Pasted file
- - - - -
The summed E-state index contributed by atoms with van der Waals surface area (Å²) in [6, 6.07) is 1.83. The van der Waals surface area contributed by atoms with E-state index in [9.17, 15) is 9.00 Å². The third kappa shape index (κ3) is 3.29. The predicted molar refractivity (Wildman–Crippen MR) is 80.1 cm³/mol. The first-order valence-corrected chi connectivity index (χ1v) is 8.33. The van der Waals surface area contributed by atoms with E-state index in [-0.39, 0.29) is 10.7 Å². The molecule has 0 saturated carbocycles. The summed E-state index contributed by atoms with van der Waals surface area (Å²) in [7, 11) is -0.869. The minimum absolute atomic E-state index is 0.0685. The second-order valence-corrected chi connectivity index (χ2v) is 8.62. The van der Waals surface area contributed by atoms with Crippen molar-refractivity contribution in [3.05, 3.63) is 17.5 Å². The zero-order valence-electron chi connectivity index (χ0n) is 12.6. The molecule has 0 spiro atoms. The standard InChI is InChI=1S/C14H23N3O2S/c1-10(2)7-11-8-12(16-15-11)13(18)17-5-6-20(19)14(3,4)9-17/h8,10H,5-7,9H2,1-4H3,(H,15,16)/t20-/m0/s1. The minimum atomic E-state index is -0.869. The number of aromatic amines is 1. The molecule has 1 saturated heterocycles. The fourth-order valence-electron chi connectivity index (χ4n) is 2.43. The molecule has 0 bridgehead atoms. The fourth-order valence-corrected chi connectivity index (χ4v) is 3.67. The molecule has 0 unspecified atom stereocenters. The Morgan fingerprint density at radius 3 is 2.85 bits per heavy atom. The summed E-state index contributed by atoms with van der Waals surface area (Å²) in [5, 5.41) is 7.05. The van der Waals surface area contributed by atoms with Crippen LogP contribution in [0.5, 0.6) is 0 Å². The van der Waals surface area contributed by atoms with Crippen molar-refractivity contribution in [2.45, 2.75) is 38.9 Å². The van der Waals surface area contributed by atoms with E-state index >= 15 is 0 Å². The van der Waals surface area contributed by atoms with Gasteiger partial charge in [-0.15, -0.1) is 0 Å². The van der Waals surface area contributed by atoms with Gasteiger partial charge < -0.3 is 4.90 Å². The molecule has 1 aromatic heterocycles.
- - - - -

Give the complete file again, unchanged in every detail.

The summed E-state index contributed by atoms with van der Waals surface area (Å²) in [6, 6.07) is 1.83. The van der Waals surface area contributed by atoms with E-state index in [9.17, 15) is 9.00 Å². The third kappa shape index (κ3) is 3.29. The predicted molar refractivity (Wildman–Crippen MR) is 80.1 cm³/mol. The first-order valence-corrected chi connectivity index (χ1v) is 8.33. The van der Waals surface area contributed by atoms with E-state index in [-0.39, 0.29) is 10.7 Å². The molecule has 0 saturated carbocycles. The summed E-state index contributed by atoms with van der Waals surface area (Å²) in [7, 11) is -0.869. The minimum absolute atomic E-state index is 0.0685. The second-order valence-corrected chi connectivity index (χ2v) is 8.62. The van der Waals surface area contributed by atoms with Crippen molar-refractivity contribution in [3.05, 3.63) is 17.5 Å². The zero-order valence-electron chi connectivity index (χ0n) is 12.6. The molecule has 0 spiro atoms. The standard InChI is InChI=1S/C14H23N3O2S/c1-10(2)7-11-8-12(16-15-11)13(18)17-5-6-20(19)14(3,4)9-17/h8,10H,5-7,9H2,1-4H3,(H,15,16)/t20-/m0/s1. The minimum atomic E-state index is -0.869. The number of aromatic amines is 1. The molecule has 1 saturated heterocycles. The fourth-order valence-electron chi connectivity index (χ4n) is 2.43. The molecule has 0 bridgehead atoms. The fourth-order valence-corrected chi connectivity index (χ4v) is 3.67. The molecule has 0 unspecified atom stereocenters. The Morgan fingerprint density at radius 3 is 2.85 bits per heavy atom. The summed E-state index contributed by atoms with van der Waals surface area (Å²) in [5, 5.41) is 7.05. The van der Waals surface area contributed by atoms with Crippen LogP contribution in [0.5, 0.6) is 0 Å². The van der Waals surface area contributed by atoms with Crippen molar-refractivity contribution in [2.45, 2.75) is 38.9 Å². The van der Waals surface area contributed by atoms with E-state index >= 15 is 0 Å². The van der Waals surface area contributed by atoms with Gasteiger partial charge in [-0.15, -0.1) is 0 Å². The van der Waals surface area contributed by atoms with Gasteiger partial charge < -0.3 is 4.90 Å². The molecule has 1 aromatic heterocycles.